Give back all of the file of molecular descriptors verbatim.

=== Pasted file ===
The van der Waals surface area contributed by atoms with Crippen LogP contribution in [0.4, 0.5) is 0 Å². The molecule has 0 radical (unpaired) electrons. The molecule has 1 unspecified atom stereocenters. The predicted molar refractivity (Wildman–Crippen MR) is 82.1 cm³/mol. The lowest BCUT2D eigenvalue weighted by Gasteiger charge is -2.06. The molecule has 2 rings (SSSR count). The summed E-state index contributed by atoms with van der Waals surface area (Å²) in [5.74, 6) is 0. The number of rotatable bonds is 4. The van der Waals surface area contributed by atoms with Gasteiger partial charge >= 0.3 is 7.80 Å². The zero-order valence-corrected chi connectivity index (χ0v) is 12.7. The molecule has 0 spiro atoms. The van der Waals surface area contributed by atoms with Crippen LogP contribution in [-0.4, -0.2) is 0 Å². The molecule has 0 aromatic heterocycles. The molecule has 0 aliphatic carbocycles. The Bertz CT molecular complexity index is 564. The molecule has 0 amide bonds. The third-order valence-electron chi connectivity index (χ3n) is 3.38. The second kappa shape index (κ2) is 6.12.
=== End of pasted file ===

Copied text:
The van der Waals surface area contributed by atoms with Crippen LogP contribution in [0.4, 0.5) is 0 Å². The molecule has 0 radical (unpaired) electrons. The molecule has 1 unspecified atom stereocenters. The predicted molar refractivity (Wildman–Crippen MR) is 82.1 cm³/mol. The lowest BCUT2D eigenvalue weighted by Gasteiger charge is -2.06. The molecule has 2 rings (SSSR count). The summed E-state index contributed by atoms with van der Waals surface area (Å²) in [5.74, 6) is 0. The number of rotatable bonds is 4. The van der Waals surface area contributed by atoms with Gasteiger partial charge >= 0.3 is 7.80 Å². The zero-order valence-corrected chi connectivity index (χ0v) is 12.7. The molecule has 0 spiro atoms. The van der Waals surface area contributed by atoms with Crippen LogP contribution in [-0.4, -0.2) is 0 Å². The molecule has 0 aromatic heterocycles. The molecule has 0 aliphatic carbocycles. The Bertz CT molecular complexity index is 564. The molecule has 0 amide bonds. The third-order valence-electron chi connectivity index (χ3n) is 3.38. The second kappa shape index (κ2) is 6.12.